John Hiatt’s lyrics and melodies have graced more than 20 studio albums, have been recorded by Bob Dylan, Emmylou Harris, B.B. King & Eric Clapton, Willie Nelson, Bonnie Raitt, Iggy Pop, and scores of others, and have earned him a place in the Nashville Songwriters Hall of Fame, A BMI Troubadour award, and a lifetime achievement in songwriting designation from the Americana Music Association. Jerry Douglas has performed on more than 1,500 albums by artists including Ray Charles, George Jones, Alison Krauss, Earl Scruggs, and James Taylor, and none of those works sound a bit like the new and masterful Leftover Feelings.
John Hiatt with The Jerry Douglas Band’s Leftover Feelings will be available across digital platforms, compact disc, and standard black vinyl. A limited to 750 edition autographed by John Hiatt & Jerry Douglas and pressed on Clear & Black splatter vinyl will be available exclusively at Barnes & Noble, a Blue Marble vinyl edition limited to 2,000 copies will be available at Independent Retailers worldwide, while a Gold Marble vinyl edition limited to 700 copies is available for pre-order NOW via NEW WEST RECORDS.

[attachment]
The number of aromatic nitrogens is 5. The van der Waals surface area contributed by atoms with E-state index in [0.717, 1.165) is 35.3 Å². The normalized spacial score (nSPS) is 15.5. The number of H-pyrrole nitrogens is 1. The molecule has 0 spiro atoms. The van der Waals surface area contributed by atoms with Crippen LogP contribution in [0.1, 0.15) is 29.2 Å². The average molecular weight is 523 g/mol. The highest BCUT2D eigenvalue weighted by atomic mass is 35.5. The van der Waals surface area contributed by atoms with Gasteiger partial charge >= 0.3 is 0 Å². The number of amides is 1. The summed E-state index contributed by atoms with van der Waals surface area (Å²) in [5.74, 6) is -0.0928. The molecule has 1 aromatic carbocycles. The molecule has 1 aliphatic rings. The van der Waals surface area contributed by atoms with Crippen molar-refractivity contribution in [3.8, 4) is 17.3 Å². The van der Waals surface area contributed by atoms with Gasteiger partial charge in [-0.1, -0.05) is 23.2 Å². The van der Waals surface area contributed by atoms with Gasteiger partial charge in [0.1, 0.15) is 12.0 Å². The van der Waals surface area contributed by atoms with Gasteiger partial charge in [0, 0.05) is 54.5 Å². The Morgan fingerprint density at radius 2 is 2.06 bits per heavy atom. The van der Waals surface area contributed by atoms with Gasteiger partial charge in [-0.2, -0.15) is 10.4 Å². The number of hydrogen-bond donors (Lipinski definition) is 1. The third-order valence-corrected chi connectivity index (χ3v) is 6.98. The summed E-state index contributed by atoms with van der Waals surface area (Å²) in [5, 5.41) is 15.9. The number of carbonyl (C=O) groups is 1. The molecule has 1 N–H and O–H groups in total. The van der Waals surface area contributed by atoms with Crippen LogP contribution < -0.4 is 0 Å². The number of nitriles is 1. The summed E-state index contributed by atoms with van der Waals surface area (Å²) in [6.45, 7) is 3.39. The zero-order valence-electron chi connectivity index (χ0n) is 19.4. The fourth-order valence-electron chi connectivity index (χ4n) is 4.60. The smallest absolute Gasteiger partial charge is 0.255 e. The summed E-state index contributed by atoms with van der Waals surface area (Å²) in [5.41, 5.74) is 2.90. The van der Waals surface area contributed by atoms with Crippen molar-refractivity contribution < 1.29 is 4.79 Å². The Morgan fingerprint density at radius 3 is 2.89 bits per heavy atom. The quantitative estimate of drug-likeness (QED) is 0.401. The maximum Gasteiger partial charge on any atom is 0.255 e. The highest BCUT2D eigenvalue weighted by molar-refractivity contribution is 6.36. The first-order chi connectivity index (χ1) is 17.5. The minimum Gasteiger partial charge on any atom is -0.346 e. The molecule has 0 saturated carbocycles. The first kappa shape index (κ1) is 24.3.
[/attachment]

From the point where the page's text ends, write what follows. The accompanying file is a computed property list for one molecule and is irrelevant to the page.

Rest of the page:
About Historic RCA Studio B:
Built in 1957, Historic RCA Studio B operated for 20 years as the recording home of popular music titans. Approximately 18,000 sessions were recorded within its walls, including more than 200 songs by Country Music Hall of Fame member Elvis Presley. First made available to Country Music Hall of Fame® and Museum visitors in 1977, the studio was donated to the museum by the late Dan and Margaret Maddox in 1992. Following the Mike Curb Family Foundations’ philanthropic purchase of the studio in 2002, its preservation and public access continues through a partnership between the foundation and the Country Music Hall of Fame® and Museum. Over the last decade, with donor support, Studio B’s exterior has been renovated and the interior has been designed to reflect its 1960s-era prime. Today, the studio is both a classroom for Nashville-area students and a popular cultural attraction.